Difference between revisions of "Can I swap in a Chrysler 4.0?"

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'''So you want to swap your Eagle's engine!'''
 
'''So you want to swap your Eagle's engine!'''
  
The 4.0L Chrysler and the 258 share bell housing bolt patterns. The engine mounts are also identical. The Eagles require an axle bracket on the drivers side rear of the engine block. The 258's have bosses on the block that allow for this bracket to be attatched at this location. When Chrysler bought AMC they kept intack so much of the original tooling for these engines that those bosses are still present on the 4.0 long into its production run (if not till the bitter end). Some 4.0's may not be tapped for threads, but the bosses are still present. I personally have a 93 HO 4.0 that not only has these bosses but they are also factory tapped for threads.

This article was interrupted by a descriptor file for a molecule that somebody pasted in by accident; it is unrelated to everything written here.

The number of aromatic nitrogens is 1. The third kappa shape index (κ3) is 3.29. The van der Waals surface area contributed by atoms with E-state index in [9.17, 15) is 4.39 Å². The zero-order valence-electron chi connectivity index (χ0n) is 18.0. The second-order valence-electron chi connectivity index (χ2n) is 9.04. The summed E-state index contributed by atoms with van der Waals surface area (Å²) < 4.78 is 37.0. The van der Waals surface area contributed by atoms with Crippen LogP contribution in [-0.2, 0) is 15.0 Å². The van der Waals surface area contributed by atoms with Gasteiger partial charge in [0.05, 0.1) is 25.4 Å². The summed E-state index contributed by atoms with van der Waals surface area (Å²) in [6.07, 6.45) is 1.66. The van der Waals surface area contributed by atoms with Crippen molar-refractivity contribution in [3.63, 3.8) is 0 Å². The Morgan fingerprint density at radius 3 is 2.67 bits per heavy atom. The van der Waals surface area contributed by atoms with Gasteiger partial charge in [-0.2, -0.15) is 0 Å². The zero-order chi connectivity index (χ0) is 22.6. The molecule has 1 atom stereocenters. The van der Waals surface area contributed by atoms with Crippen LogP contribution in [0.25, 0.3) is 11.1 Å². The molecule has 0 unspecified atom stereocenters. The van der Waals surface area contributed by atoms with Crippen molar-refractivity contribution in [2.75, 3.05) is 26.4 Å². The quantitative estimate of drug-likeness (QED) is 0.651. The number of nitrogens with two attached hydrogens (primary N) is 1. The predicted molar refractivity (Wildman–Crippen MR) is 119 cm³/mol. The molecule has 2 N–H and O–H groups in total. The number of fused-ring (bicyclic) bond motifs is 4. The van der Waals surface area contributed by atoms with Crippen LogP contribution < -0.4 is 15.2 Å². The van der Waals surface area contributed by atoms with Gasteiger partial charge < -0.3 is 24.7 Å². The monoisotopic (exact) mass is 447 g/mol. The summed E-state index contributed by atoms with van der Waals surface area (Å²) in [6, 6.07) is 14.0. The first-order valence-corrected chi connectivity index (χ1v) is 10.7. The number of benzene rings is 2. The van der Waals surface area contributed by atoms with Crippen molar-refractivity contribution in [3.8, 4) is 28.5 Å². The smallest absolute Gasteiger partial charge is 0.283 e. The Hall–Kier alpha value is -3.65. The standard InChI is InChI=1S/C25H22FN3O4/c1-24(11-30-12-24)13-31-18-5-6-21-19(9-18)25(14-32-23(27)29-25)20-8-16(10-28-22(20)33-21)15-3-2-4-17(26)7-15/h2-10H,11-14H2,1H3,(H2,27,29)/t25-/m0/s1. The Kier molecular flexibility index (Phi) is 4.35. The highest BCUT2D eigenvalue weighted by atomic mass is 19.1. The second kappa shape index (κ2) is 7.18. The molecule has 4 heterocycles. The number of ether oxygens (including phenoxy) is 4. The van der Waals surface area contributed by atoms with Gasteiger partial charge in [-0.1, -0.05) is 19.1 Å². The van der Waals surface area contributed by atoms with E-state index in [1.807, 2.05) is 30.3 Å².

+
The 4.0L Chrysler and the 258 share bell housing bolt patterns. The engine mounts are also identical. The Eagles require an axle bracket on the drivers side rear of the engine block. The 258's have bosses on the block that allow for this bracket to be attached at this location. When Chrysler bought AMC they kept intack so much of the original tooling for these engines that those bosses are still present on the 4.0 long into its production run (if not till the bitter end). Some 4.0's may not be tapped for threads, but the bosses are still present. I personally have a 93 HO 4.0 that not only has these bosses but they are also factory tapped for threads.  
  
When swapping in a 4.0 there are a few things to consider. Because of the interchagability of these engines and the vast amount of years they were produced there are near endless possibilities for mixing and matching parts depending on your application and need. You must plan ahead and decided upon what parts and configurations you wish to use. Things to be considerd are belt set ups, carburation or fuel injection, exhuast, standard or manual transmission, flexplates and flywheels, pilot bushings, wiring harness, starters, water pumps, and weather or not you want to build a 4.6L stroker.